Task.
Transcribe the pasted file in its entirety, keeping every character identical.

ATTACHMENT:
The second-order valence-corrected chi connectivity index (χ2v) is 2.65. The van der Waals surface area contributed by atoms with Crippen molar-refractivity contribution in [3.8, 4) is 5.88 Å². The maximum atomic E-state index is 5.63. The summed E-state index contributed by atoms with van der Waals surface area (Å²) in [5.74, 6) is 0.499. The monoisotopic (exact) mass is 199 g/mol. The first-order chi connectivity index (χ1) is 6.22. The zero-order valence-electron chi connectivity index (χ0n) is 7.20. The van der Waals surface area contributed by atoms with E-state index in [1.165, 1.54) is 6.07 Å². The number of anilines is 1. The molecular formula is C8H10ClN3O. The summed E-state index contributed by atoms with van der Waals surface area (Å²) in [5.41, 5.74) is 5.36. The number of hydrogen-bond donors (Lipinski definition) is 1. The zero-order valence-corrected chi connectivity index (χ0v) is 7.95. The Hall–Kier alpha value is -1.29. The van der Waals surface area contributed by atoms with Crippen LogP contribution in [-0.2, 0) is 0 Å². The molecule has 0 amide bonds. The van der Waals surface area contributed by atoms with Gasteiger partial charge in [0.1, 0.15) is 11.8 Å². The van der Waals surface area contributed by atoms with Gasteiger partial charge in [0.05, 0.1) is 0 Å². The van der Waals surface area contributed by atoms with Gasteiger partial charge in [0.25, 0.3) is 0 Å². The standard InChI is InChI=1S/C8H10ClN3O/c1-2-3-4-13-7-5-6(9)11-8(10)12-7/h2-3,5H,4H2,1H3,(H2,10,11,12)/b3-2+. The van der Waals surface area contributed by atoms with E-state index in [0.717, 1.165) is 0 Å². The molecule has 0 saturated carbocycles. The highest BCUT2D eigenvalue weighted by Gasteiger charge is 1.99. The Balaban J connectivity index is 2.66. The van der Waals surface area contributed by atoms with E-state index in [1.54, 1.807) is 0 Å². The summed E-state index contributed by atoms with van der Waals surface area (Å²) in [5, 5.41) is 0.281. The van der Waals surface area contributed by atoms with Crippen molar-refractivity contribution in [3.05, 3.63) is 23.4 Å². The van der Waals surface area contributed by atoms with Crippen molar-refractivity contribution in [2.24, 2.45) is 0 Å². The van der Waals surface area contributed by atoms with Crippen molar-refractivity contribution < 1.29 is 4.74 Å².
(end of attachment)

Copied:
The second-order valence-corrected chi connectivity index (χ2v) is 2.65. The van der Waals surface area contributed by atoms with Crippen molar-refractivity contribution in [3.8, 4) is 5.88 Å². The maximum atomic E-state index is 5.63. The summed E-state index contributed by atoms with van der Waals surface area (Å²) in [5.74, 6) is 0.499. The monoisotopic (exact) mass is 199 g/mol. The first-order chi connectivity index (χ1) is 6.22. The zero-order valence-electron chi connectivity index (χ0n) is 7.20. The van der Waals surface area contributed by atoms with E-state index in [1.165, 1.54) is 6.07 Å². The number of anilines is 1. The molecular formula is C8H10ClN3O. The summed E-state index contributed by atoms with van der Waals surface area (Å²) in [5.41, 5.74) is 5.36. The number of hydrogen-bond donors (Lipinski definition) is 1. The zero-order valence-corrected chi connectivity index (χ0v) is 7.95. The Hall–Kier alpha value is -1.29. The van der Waals surface area contributed by atoms with Crippen LogP contribution in [-0.2, 0) is 0 Å². The molecule has 0 amide bonds. The van der Waals surface area contributed by atoms with Gasteiger partial charge in [0.1, 0.15) is 11.8 Å². The van der Waals surface area contributed by atoms with Gasteiger partial charge in [0.05, 0.1) is 0 Å². The van der Waals surface area contributed by atoms with Gasteiger partial charge in [0.25, 0.3) is 0 Å². The standard InChI is InChI=1S/C8H10ClN3O/c1-2-3-4-13-7-5-6(9)11-8(10)12-7/h2-3,5H,4H2,1H3,(H2,10,11,12)/b3-2+. The van der Waals surface area contributed by atoms with E-state index in [0.717, 1.165) is 0 Å². The molecule has 0 saturated carbocycles. The highest BCUT2D eigenvalue weighted by Gasteiger charge is 1.99. The Balaban J connectivity index is 2.66. The van der Waals surface area contributed by atoms with E-state index in [1.54, 1.807) is 0 Å². The summed E-state index contributed by atoms with van der Waals surface area (Å²) in [5, 5.41) is 0.281. The van der Waals surface area contributed by atoms with Crippen molar-refractivity contribution in [3.05, 3.63) is 23.4 Å². The van der Waals surface area contributed by atoms with Crippen molar-refractivity contribution in [2.24, 2.45) is 0 Å². The van der Waals surface area contributed by atoms with Crippen molar-refractivity contribution < 1.29 is 4.74 Å².